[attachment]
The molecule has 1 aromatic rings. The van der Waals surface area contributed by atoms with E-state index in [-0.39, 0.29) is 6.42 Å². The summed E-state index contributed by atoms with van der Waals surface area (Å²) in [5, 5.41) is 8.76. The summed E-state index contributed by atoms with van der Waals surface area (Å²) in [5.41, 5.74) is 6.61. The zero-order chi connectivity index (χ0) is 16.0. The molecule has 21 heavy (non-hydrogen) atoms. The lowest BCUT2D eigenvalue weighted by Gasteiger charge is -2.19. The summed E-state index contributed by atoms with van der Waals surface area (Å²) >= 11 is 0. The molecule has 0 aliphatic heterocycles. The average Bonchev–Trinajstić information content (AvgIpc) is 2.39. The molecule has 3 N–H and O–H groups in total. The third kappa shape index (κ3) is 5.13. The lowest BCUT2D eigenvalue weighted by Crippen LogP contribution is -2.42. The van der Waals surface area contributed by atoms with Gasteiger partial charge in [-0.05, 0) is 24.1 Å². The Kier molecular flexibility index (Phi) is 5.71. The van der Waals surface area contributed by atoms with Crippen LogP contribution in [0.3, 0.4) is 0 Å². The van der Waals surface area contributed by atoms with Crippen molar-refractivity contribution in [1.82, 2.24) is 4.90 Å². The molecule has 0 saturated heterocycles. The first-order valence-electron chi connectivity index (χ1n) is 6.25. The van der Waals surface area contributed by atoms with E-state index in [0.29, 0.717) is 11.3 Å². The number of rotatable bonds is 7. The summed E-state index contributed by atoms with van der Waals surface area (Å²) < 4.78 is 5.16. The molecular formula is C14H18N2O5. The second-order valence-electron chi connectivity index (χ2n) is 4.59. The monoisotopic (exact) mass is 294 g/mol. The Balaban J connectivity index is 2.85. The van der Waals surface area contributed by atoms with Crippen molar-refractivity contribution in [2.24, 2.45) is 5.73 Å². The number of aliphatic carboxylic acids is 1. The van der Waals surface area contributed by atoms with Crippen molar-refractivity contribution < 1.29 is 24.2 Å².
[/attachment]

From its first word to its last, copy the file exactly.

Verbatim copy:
The molecule has 1 aromatic rings. The van der Waals surface area contributed by atoms with E-state index in [-0.39, 0.29) is 6.42 Å². The summed E-state index contributed by atoms with van der Waals surface area (Å²) in [5, 5.41) is 8.76. The summed E-state index contributed by atoms with van der Waals surface area (Å²) in [5.41, 5.74) is 6.61. The zero-order chi connectivity index (χ0) is 16.0. The molecule has 21 heavy (non-hydrogen) atoms. The lowest BCUT2D eigenvalue weighted by Gasteiger charge is -2.19. The summed E-state index contributed by atoms with van der Waals surface area (Å²) >= 11 is 0. The molecule has 0 aliphatic heterocycles. The average Bonchev–Trinajstić information content (AvgIpc) is 2.39. The molecule has 3 N–H and O–H groups in total. The third kappa shape index (κ3) is 5.13. The lowest BCUT2D eigenvalue weighted by Crippen LogP contribution is -2.42. The van der Waals surface area contributed by atoms with Gasteiger partial charge in [-0.05, 0) is 24.1 Å². The Kier molecular flexibility index (Phi) is 5.71. The van der Waals surface area contributed by atoms with Crippen LogP contribution in [0.3, 0.4) is 0 Å². The van der Waals surface area contributed by atoms with Crippen molar-refractivity contribution in [1.82, 2.24) is 4.90 Å². The molecule has 0 saturated heterocycles. The first-order valence-electron chi connectivity index (χ1n) is 6.25. The van der Waals surface area contributed by atoms with E-state index in [0.29, 0.717) is 11.3 Å². The number of rotatable bonds is 7. The summed E-state index contributed by atoms with van der Waals surface area (Å²) < 4.78 is 5.16. The molecular formula is C14H18N2O5. The second-order valence-electron chi connectivity index (χ2n) is 4.59. The monoisotopic (exact) mass is 294 g/mol. The Balaban J connectivity index is 2.85. The van der Waals surface area contributed by atoms with Crippen molar-refractivity contribution in [2.24, 2.45) is 5.73 Å². The number of aliphatic carboxylic acids is 1. The van der Waals surface area contributed by atoms with Crippen molar-refractivity contribution < 1.29 is 24.2 Å².